Sounding the Alarm

Sounding the Alarm

By Ojong Merilyne Nchare and Mokwe Welisane Nkeng

Growing up as children in Africa, my siblings and I watched our ailing grandmother hold on to life. When she died, we children buried her, because as she used to say: that is the way things are, children bury their parents. Now as an adult, it is sad to realize that the reverse situation can also happen; sometimes parents must bury their children. Every 20 seconds, a mother has to come face to face with the reality of losing and burying a child lost to pneumonia.

We at FISS-MST/SIDA, an organization in Cameroon, understand the importance and need for effective communication in the fight against pneumonia. It is for this reason that we focus our actions for the November 12, 2012 World Pneumonia Day around creating awareness. FISS-MST/SIDA’s work in preparation for the World Pneumonia Day will be to sensitize the public and advocate for change.

Our sensitization campaign involves sending SMS to targeted populations in Cameroon. These targeted populations include adults living in underprivileged neighborhoods whose children are more likely to be exposed to pneumonia, and top ranking personalities in government and other areas who have the capacity to influence national policies on pneumonia. Our sensitization campaign will also extend to the mass media. We will use popular television shows and community radios to disseminate information on the causes, effects, prevention, and treatment of pneumonia. As we are mindful of the undeniable potential of social media, Facebook and Twitter pages have also been created to spread word about pneumonia.

In an attempt to motivate action from the press, health and education sectors, a series of awards will be publicized, notably an award for the best newspaper article, one for the best pneumonia vaccination center, and another for the best essay from primary school pupils respectively.

The advocacy dimension of FISS-MST/SIDA’s communication entails working in collaboration with the Ministry of Health to create better health strategies to curb pneumonia and make treatment more accessible, especially at the local levels. It also involves getting either a government official or celebrity to carry pneumonia messages because we believe that this will not only give credibility to the messages being transmitted, but will also draw the interest of the general population.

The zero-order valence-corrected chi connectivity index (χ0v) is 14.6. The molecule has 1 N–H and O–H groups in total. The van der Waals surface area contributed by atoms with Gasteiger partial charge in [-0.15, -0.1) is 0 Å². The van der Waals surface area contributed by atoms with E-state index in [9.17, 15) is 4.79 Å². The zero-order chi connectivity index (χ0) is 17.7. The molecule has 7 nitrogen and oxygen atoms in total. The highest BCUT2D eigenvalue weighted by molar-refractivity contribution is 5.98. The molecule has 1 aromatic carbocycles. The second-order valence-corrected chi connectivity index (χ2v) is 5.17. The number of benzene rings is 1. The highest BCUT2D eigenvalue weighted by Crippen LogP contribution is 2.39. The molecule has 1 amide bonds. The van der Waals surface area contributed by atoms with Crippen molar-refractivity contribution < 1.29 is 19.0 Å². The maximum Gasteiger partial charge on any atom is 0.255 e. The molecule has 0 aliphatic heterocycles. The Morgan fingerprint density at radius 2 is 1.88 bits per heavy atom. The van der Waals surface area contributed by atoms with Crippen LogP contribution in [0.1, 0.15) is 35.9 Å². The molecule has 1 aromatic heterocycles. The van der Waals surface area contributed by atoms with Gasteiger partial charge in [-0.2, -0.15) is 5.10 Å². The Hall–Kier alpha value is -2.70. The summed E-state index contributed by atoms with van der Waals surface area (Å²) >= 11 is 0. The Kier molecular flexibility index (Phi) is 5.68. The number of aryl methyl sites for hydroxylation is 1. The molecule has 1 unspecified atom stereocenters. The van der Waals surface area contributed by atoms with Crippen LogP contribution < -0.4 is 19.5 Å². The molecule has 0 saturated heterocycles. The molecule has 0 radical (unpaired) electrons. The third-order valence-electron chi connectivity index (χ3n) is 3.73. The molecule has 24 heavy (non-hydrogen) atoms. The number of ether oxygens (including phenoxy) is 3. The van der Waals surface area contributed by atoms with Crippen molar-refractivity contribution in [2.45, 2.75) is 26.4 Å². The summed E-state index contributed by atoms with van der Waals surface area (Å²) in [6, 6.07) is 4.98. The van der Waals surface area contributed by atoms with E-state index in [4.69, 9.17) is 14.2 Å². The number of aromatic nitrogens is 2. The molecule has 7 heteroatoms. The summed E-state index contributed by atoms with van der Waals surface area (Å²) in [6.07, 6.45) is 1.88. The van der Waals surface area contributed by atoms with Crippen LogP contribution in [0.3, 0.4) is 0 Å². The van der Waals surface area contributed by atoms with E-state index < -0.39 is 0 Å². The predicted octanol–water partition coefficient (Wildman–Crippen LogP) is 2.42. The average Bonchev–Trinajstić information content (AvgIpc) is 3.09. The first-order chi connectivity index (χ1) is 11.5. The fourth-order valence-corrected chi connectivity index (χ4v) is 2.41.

According to WHO, pneumonia is the single largest cause of death in children worldwide, killing an estimated 1.4 million children under the age of five years every year. With these figures, it is hard to understand how pneumonia finds itself in the category of forgotten diseases, how it is still a silent killer disease, when its casualties are so loud.

The pneumonia statistics are even more alarming when one considers the relationship between HIV and pneumonia. Children with HIV have a higher risk of contracting and dying from pneumonia than children who are HIV negative. Additionally, treatment for pneumonia is more complicated. Pneumonia’s toll makes one less dreamy about the development of the African continent, although more and more efforts are have been made in recent years to make a legacy of prosperity a reality for everyone. Think of the thousands we lose each year to pneumonia that  could have been  been doctors, entrepreneurs, intellectuals, and architects. If pneumonia continues to take away as many young lives as it does now, future generations may not be able to reap the fruits of the labor being sowed today.

Thankfully, there is hope. A new pneumonia vaccine was recently sent out in some countries in Africa (Kenya, Sierra Leone, Congo – Brazzaville, Cameroon, Benin, RCA, Gambia, Mali, Rwanda, Ghana…) and is reported to have the potential to save more than half a million lives per year. The vaccine protects children against pneumococcal disease, which is one of the leading causes of pneumonia.

We must sound the alarm; tell friends and family of the good news. Pneumonia can be prevented and treated. We can fight pneumonia if we commit to one effort, one message at a time.

 

Ojong Merilyne Nchare and Mokwe Welisane Nkeng represent Front for Inter-School Awareness on STD / AIDS (FISS-MST/SIDA)